Dear NMA Supporter,
If you are are 70-1/2 or older, a Qualified Charitable Distribution from your traditional IRA, SEP or SIMPLE individual retirement account (IRA) can provide a benefit to you and for the qualified charity or charities of your choice.
A QCD is an otherwise taxable distribution from your qualified IRA — 401(k) plans are not eligible — that is transferred directly from the IRA account to a qualified nonprofit, such as the 501(c)(3) National Motorists Association. You must be at least 70-1/2 years of age to take advantage of the QCD provision. The total you donate in this manner must not exceed $100,000 in any given year.
Let’s say you are in the 25% overall tax bracket, and hypothetically you are considering donating $10,000 to one or more nonprofits from your qualified IRA account. (These examples do not apply to Roth IRAs, from which QCDs can be made under certain circumstances, because distributions from those accounts are not taxable.)
CASE 1: Withdraw $10,000 from Your IRA and Make No Donation
Your taxable income increases by $10,000, and your tax liability increases by $2,500. There is no charitable benefit.
CASE 2: Take Possession of the $10,000 from Your IRA and Donate It to a Nonprofit
Withdraw the $10,000 you wish to donate and put it into your bank account. Write a check to a nonprofit for $10,000. Your taxable income increases by $10,000, and unless you itemize your deductions, your charitable donation provides you with no tax benefit.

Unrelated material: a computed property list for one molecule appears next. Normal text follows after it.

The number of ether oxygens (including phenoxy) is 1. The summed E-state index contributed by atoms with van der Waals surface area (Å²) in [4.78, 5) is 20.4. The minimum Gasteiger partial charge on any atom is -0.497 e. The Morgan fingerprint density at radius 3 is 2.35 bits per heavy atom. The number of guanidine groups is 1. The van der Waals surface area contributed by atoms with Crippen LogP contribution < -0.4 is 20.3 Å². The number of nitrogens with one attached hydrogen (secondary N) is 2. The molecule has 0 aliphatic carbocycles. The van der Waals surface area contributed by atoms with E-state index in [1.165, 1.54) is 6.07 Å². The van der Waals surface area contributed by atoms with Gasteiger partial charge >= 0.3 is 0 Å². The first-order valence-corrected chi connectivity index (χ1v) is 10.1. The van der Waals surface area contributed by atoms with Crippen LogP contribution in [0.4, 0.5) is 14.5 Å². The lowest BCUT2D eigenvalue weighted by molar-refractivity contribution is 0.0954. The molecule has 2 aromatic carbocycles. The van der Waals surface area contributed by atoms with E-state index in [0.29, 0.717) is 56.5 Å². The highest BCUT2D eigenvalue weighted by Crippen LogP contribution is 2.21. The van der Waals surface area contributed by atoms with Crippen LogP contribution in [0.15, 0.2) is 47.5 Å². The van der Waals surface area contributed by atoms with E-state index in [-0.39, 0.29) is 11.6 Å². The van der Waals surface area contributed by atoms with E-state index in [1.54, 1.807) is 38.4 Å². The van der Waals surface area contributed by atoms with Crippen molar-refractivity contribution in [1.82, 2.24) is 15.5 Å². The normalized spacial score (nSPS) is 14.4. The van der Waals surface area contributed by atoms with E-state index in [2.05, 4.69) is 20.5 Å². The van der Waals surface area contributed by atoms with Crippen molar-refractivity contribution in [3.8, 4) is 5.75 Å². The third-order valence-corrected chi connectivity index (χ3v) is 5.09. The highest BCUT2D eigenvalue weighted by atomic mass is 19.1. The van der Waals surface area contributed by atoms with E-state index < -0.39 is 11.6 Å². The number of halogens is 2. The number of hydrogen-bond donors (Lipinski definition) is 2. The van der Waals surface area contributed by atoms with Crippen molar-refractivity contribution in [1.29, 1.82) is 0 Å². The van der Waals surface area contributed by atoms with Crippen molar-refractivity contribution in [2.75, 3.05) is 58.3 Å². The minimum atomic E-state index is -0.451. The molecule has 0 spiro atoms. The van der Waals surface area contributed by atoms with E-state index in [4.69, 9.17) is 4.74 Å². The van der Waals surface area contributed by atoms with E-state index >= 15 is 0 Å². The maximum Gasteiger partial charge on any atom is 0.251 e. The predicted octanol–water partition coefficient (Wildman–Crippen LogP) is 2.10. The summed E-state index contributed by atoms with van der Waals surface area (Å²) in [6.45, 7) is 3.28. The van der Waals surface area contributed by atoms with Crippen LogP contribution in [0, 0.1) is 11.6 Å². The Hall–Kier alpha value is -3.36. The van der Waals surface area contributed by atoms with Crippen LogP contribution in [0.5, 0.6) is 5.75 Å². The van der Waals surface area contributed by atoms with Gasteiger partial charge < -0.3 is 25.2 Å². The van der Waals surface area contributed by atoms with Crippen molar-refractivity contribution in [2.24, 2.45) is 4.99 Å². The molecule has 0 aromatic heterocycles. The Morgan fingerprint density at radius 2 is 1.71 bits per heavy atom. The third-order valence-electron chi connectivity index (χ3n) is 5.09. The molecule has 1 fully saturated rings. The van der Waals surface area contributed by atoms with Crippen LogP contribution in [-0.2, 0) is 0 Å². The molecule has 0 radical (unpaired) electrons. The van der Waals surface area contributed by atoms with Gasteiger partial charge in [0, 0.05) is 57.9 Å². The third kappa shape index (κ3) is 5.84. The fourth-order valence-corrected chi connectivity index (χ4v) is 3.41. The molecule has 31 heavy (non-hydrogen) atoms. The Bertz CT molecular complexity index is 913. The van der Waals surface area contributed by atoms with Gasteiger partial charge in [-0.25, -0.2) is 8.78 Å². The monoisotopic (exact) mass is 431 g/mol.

CASE 3: Donate the $10,000 in a Direct Transfer from Your IRA to a Nonprofit
Donate $10,000 to a nonprofit, like the NMA, by transferring the funds directly from your retirement account without taking possession. The charitable donation reduces the amount of the taxable IRA distribution to you by $10,000, whether you itemize your deductions or not.
As you can see, you benefit by transferring your charitable donation directly from your qualified retirement account to the qualified nonprofit of your choice.
There are legal requirements you must meet so we recommend discussing these matters with your personal tax advisor before taking any action.
Because of the COVID crisis, the IRS has eliminated the required minimum distribution (RMD) for 2020. When the IRS lifts that exemption, the ages at which RMDs must be taken will be 72 and above. But individuals, as noted above, still can take advantage of the qualified charitable distribution starting at age 70-1/2.
If you choose to make a qualified charitable distribution to the NMA, contact the holder of your IRA account for the necessary QCD form. With mail delays commonplace now, it is best to request an electronic copy of the form which you can then return in a timely fashion. It generally takes a couple of weeks to process QCD requests, so be sure to turn your form in well before the end of the year to take credit for a 2020 distribution.
You will need the NMA’s bank account information, i.e., routing and account numbers if you choose an electronic transfer of funds directly to the account rather than have your IRA broker mail a check to the NMA. We’ll get those to you immediately upon request. Additionally, your IRA account broker will need the following information from the National Motorists Association:
NMA Federal tax ID number
NMA Corporate Address
1001 Arboretum Dr, Suite 120
Waunakee, WI 53597-2670
Thank you for considering the NMA when planning your charitable donations.